Proper movements and tools will extend your gardening season
The secret to a healthy garden is a healthy gardener. Gardening is an active pursuit that can cause muscle strain to the lower back, shoulders, knees and arms, especially if you are out of shape and do not move properly.
To get the most of your gardening season, physiotherapists recommend following the following tips and techniques. Enjoy the fruits of your labour. Don’t be limited by the aches and pains!
Stretch! Before, during and after activity
Stretching – as a warm-up, as a break during repetitive movement, and as a cool-down – helps you to move more easily, keeps your muscles flexible and relaxed, your joints mobile and relieves tension and strain.
When stretching, remember:
- Movements should be slow and controlled, you should feel a gentle stretch of the muscle – stretching should never be painful.
- Once you feel a stretch, hold the position for 10 – 15 seconds. Do not bounce or jerk; and repeat each stretch two or three times.
Do some shoulder circles, trunk rotation, and heel/toe stands. You might even ‘rehearse’ movements, like raking, as part of your warm-up. Then, take a few minutes to do the following stretches, and repeat them again at the end of your gardening activity. If you begin to feel a bit stiff while gardening, pause and do more stretches.
Stay in “the zone”
Find a place and position that permits your body to work in a comfortable posture – and try to do your work within this “easy zone”. Activity outside your “easy zone” may cause sprains and strains. Avoid potential injury by:
- Moving with your work – keep your work in front of and close to your body to avoid reaching and twisting.
- Lift with your knees bent, keeping your back straight.
Get out there often, and for longer periods
To maintain your existing mobility, make every movement count. Add up all you do in a day and aim for a minimum of 60 minutes of movement every day.
To gain more mobility, you should plan activities throughout your day that keep you moving for periods of at least 10 minutes at a time.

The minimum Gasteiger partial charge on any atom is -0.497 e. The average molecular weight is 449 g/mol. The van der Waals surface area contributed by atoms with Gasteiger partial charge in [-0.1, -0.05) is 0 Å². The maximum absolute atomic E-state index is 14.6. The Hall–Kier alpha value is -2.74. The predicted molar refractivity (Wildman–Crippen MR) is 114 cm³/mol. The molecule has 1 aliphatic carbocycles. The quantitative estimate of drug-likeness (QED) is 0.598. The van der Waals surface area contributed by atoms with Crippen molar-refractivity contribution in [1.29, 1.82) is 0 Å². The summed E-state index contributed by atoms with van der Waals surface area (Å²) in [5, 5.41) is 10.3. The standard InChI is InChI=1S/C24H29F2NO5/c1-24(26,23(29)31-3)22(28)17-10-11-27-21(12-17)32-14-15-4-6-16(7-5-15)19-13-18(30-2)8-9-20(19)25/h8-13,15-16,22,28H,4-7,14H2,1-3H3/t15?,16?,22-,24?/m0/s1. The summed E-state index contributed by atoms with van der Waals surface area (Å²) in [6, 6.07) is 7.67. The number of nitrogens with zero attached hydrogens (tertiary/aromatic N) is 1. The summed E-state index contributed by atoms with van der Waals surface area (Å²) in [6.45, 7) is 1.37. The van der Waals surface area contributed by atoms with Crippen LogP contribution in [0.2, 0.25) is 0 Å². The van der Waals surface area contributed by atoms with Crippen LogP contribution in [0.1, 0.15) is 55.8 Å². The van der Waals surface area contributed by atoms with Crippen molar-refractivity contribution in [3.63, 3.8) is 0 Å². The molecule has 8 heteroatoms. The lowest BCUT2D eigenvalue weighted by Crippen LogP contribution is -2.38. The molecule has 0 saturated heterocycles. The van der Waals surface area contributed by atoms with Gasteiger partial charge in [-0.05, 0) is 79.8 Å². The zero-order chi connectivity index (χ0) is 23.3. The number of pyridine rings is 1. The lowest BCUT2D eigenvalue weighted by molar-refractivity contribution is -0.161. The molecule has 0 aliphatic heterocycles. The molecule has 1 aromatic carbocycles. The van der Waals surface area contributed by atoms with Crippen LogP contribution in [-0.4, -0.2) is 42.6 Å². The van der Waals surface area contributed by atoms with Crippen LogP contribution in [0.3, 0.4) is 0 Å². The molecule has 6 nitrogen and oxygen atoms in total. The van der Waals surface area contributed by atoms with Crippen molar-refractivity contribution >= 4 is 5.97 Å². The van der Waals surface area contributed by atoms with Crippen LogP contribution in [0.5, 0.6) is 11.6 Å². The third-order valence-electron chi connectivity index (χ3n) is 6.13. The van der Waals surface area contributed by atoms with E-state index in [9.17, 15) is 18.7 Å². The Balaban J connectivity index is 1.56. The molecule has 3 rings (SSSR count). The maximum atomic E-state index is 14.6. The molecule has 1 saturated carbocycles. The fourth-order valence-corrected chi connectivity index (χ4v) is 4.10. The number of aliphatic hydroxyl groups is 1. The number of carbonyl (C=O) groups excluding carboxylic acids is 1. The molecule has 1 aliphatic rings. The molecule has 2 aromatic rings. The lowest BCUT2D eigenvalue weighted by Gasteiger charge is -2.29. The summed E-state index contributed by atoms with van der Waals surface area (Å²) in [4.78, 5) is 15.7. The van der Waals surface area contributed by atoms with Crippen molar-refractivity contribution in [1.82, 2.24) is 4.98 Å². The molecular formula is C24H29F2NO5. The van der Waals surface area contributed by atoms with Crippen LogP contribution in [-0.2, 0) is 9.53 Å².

Be realistic! Your body can only perform at the level of effort and endurance it is accustomed to. For maximum benefit, physiotherapists recommend regular physical activity and stretching to maintain your physical mobility throughout the year.
Work within your physical strength
Standard safe lifting loads are 64 lbs. (about 29 kg) for middle-aged men and 28 lbs. (about 13 kg) for women, but a ‘safe’ lift is less than this when the load is difficult to reach or an awkward shape.
Take a break, spread tasks over a period of time, and take time to recover between projects.
Avoid over-use injuries by doing different activities throughout the day to reduce strain on major muscle groups and joints.
Use the right tools
Gardening tools and equipment are meant to ease work, not cause additional strain. Take measures to fit the tools to you, not you to the tools. Also:
- Keep your supplies within easy reach – consider using an apron with pockets.
- Use tools to reduce work – a wheelbarrow to transport supplies, an extended handle to reduce the reach, and tools with good grips or ergonomic handles.
When raking or hoeing
- Keep your tools close to your body and your back straight to reduce strain. Use your arms and avoid twisting your trunk. Use long-handled tools suited to your height.
- If you tend to bend over or reach too far while raking, consider using an ergonomic rake (available at garden centres). It will make the job easier and reduce strain to your back.
When weeding or planting
- Do not bend from the waist. Squat or kneel on a kneeling pad. If you have difficulty getting up, use a kneeling pad / bench with a support handle for assistance.
- Give your back, legs and knees a break from stooping and kneeling by using tools with long handles to help with the weeding.
- Squat or sit on the ground to trowel, rather than bending over.
When digging or shovelling
- Insert the head of the shovel vertically into the ground and step on the blade.